The researchers investigated retained knowledge about textile and apparel recycling after 3 1/2 months by administering a follow up survey to the original group of university students (N=53) because of their continued accessibility. Means and independent samples t-tests were calculated. Table 7 shows mean score comparisons for questions 1 and 2 for all participants on the three questionnaires.

Table 7.
Questions 1 and 2 Means: Pre-test, Post-test and Follow-Up Survey

Questions Mean Score Pre-test N=126 Mean Score Post-test N=126 Mean Score Follow-Up Survey N=53
Q1 (awareness of benefits) 6.04 9.24 7.96
Q2 (perceived importance) 6.04 8.70 7.53

Table 8 shows the follow-up survey mean scores compared to the pre-test and post-test mean scores. An independent samples t-test analysis with an alpha level set at .05 identified significant differences between scores after 3 1/2 months. First, the pre-test scores were subtracted from the follow-up scores; then the follow-up scores were subtracted from the post-test scores. Scores for questions 1 and 2 on the follow-up survey were lower than the post-test scores, but were still significantly higher than the pre-test scores. Although the convenience population and its small size prevent generalizability, these data suggest information retention.

Table 8.
Independent Samples T-Test for University Student Participants, August and November 2010

Question Mean Difference t-value Df  Two-tailed p-value Standard Error of Difference
Follow Up - Pre-test Q1 2.44 7.2665 110 ≤.0001* 0.335
Follow Up - Pre-test Q2 1.36 3.8216 110 ≤.0002* 0.357
Post-test - Follow Up Q1 1.23 4.7202 110 ≤.0001* 0.262
Post-test - Follow Up Q2 .86 3.1085 110 ≤.0024* 0.278
Note: * Significant at the .05 level.

Conclusion and Implications

The unmet need for education on textiles and apparel recycling became apparent when the lead researcher presented a pilot workshop with pre-test and post-test to Extension professionals. They rated the topic as valuable; something they "need to know" (Loveridge, 1998). The feedback helped improve instrument readability and function, but the pilot workshop data were not included in the study reported here.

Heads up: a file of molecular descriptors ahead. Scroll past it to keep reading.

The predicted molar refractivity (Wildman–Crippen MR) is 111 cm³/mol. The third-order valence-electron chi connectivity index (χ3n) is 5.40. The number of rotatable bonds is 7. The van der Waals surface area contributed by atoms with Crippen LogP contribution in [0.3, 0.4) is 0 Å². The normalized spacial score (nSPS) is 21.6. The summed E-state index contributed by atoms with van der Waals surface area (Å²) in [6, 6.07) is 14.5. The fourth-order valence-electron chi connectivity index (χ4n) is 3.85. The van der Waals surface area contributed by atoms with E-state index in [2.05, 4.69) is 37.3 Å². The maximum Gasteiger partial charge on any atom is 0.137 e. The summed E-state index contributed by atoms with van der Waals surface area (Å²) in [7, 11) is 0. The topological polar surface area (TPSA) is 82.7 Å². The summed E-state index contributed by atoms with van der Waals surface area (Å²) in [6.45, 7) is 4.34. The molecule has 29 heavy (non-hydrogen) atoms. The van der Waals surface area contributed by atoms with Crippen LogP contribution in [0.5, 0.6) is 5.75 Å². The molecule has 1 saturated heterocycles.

After the six educational sessions, donating to church or charity became the preferred disposal option, and throwing in the trash became the least desirable option. Consumers may exhibit greater sustainability if they consciously evaluate the consequences of their actions. The study demonstrated that consumer education positively influenced attitudes toward recycling. More exposure to textile and apparel recycling (beyond a single seminar) is needed to strengthen participants' perceived importance of the issue. Extension professionals and other outreach educators can offer multiple educational presentations, establish community programs that promote recycling, seek media coverage of recycling activities, or schedule a tour through a donation processing center. The researchers encouraged participants, many of whom were educators, to disseminate the sustainable information and opportunities to their constituents. Based on this research, a fact sheet was developed for the Oklahoma Cooperative Extension Services to provide educators with materials to disseminate and to encourage proper disposition of unwanted household textiles and apparel. The fact sheet is available at: <>.

The study reported here enhance the knowledge of Extension professionals in several ways:

  • It provides a creative and unique programming aspect under the umbrella of solid waste reduction.
  • It deals with the timely topic of sustainability, which is a current focus of organizations.
  • It offers a pre-test-post-test survey technique to assess success of a recycling program about textiles and apparel.
  • It increases awareness about this important topic among the journal readers.
  • It offers a published fact sheet to help professionals develop curriculum.
  • The first author offers access to the PowerPoint presentation to aid educators in teaching the subject matter.

The limitations for the study reported here included the available populations and the relatively small population for the follow-up survey. However, the substantial number of participants ranging from young to older adults provided a good cross section of consumers, so additional sessions may produce similar results.